Published 10th December 2012
The first Fine Art Sale of 2013, spreading over three days on 29th, 30th and 31st January 2013, features a group of important artefacts from Col Edmund Gilling Hallewell (1822-1869), a&nsbp;professional army officer and noted amateur artist. The artefacts comprise watercolours of Niagara Falls and Gibraltar, nine of Hallewell's diaries, 1857-1865, and a large album of photographs that he compiled within the period covered by the diaries.
For the most part the album is of a conventional collection of mainly topographical photographs, in particular of Malta, Corfu and Gibraltar – Hallewell served as Deputy Quartermaster General of the Malta Garrison from after the Crimean War until 1863, when he returned to England to become commandant of the Royal Military College at Sandhurst.
After the fashion of the day, the album also contains a large number of carte-de-visite photographs of notable figures and personal acquaintances. From a photo-historical viewpoint, one of them stands out above the others: it is a portrait of the pre-eminent photographer of the 1850s, and founder of the Photographic Society, Roger Fenton. The album also contains a half dozen highly accomplished, unsigned, large-format photographs of Bolton Abbey (in Yorkshire), which Fenton photographed in 1854.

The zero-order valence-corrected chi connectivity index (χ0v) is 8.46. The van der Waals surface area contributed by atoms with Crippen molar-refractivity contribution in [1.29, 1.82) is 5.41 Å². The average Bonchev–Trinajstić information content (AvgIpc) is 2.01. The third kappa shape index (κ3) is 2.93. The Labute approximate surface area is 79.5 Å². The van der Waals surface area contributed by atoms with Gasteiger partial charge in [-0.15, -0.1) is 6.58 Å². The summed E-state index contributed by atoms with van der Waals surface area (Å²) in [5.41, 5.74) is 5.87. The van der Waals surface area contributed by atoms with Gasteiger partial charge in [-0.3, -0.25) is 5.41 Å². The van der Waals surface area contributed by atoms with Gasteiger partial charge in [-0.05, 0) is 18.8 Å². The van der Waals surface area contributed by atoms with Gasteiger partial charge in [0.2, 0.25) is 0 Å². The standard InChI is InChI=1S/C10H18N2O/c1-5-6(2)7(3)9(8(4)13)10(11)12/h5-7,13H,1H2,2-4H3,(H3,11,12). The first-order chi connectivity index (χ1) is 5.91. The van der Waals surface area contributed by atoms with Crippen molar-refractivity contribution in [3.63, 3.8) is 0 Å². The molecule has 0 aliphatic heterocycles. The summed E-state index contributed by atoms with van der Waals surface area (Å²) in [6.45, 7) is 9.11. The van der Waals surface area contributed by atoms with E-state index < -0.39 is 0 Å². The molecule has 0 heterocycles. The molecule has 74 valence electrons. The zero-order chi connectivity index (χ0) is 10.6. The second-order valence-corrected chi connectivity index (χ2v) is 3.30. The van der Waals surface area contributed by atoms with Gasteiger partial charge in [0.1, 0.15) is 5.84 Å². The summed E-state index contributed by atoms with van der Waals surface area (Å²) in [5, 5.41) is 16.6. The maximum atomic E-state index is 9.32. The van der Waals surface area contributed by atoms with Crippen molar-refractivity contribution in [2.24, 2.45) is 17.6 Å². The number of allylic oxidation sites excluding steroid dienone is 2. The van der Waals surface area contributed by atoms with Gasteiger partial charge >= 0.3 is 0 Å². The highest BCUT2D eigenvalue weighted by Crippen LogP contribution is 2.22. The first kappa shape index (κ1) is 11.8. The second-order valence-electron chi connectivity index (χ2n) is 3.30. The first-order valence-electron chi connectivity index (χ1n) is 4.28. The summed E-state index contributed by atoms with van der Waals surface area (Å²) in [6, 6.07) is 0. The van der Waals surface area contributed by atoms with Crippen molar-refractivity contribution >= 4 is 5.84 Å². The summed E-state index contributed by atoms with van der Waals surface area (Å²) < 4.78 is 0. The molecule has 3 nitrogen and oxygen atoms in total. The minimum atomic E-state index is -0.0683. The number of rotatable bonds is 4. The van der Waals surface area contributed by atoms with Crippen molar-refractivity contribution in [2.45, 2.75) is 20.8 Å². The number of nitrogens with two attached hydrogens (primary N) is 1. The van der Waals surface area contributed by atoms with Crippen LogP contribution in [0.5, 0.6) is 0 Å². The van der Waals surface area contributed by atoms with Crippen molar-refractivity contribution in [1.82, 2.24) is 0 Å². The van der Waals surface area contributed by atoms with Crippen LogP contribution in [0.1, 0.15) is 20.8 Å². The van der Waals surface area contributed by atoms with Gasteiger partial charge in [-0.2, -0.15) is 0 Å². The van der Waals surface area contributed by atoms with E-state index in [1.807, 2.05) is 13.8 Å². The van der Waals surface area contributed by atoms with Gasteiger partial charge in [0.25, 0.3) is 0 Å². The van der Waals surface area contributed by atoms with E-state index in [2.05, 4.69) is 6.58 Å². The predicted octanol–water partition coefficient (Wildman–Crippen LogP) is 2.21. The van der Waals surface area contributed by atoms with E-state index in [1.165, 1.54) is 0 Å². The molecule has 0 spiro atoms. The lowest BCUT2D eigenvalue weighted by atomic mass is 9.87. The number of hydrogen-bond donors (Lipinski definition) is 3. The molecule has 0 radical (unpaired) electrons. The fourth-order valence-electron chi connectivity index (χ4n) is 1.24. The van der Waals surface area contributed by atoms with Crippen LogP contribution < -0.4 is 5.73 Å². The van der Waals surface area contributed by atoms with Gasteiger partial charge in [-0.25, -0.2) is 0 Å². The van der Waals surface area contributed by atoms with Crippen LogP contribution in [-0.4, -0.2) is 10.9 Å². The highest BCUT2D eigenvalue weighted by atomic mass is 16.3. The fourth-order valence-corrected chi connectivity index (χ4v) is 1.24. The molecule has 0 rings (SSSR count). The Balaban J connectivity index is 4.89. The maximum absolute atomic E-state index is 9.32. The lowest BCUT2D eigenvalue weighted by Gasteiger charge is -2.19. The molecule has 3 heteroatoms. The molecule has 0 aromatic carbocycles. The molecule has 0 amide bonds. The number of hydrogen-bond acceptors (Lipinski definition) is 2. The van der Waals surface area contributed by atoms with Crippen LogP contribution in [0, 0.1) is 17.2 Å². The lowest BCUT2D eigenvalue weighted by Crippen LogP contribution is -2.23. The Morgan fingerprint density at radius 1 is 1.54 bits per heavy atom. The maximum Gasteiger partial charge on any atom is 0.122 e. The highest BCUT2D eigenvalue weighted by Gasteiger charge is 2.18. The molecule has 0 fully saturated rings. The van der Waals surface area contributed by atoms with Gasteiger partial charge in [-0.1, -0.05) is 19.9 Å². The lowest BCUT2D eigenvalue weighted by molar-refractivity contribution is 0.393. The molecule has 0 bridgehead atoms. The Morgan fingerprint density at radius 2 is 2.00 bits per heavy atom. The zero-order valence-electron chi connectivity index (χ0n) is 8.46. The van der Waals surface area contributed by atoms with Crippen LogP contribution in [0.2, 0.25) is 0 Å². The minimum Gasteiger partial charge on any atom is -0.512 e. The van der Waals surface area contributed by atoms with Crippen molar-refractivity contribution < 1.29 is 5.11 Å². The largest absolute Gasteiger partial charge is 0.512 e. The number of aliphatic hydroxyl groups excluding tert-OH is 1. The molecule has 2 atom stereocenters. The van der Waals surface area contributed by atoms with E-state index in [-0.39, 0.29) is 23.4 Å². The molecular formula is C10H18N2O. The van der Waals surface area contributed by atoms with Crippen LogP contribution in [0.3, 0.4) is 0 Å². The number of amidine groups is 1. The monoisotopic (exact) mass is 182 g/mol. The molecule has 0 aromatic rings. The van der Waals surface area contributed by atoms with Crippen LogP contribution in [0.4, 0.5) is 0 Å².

Hallewell joined the army as an ensign in 1839 and by the onset of the Crimean campaign he had made lieutenant-colonel. In the Crimea, he encountered Fenton, whose images of the war were to become famous; and, in fact, Hallewell is portrayed in four of Fenton's tableaux of camp life. It may be imagined that the two had much in common – Fenton had trained as an artist before taking up photography – and they kept in contact thereafter.
That the images of Bolton Abbey in Hallewell's album are persuasively by Fenton lies not only in their outstanding pictorial qualities. In 1860, while on home leave, Hallewell called on Fenton, as he records in his diary entry for 31st October 1860: "I went to see the Fentons, he gave me some Photographs. He is also going to do the Photo from my mother's portrait, which I left with him." Hallewell was duly grateful for the copy of the portrait of his departed parent, which soon arrived, and on his return to Malta he sent Fenton a case of oranges. In listing his correspondence sent and received at the end of his following year's diary, we find an entry for a letter received from Fenton's wife, Grace. Small doubt that she was acknowledging receipt of the oranges, while Fenton's photographs were inserted into Hallewell's album.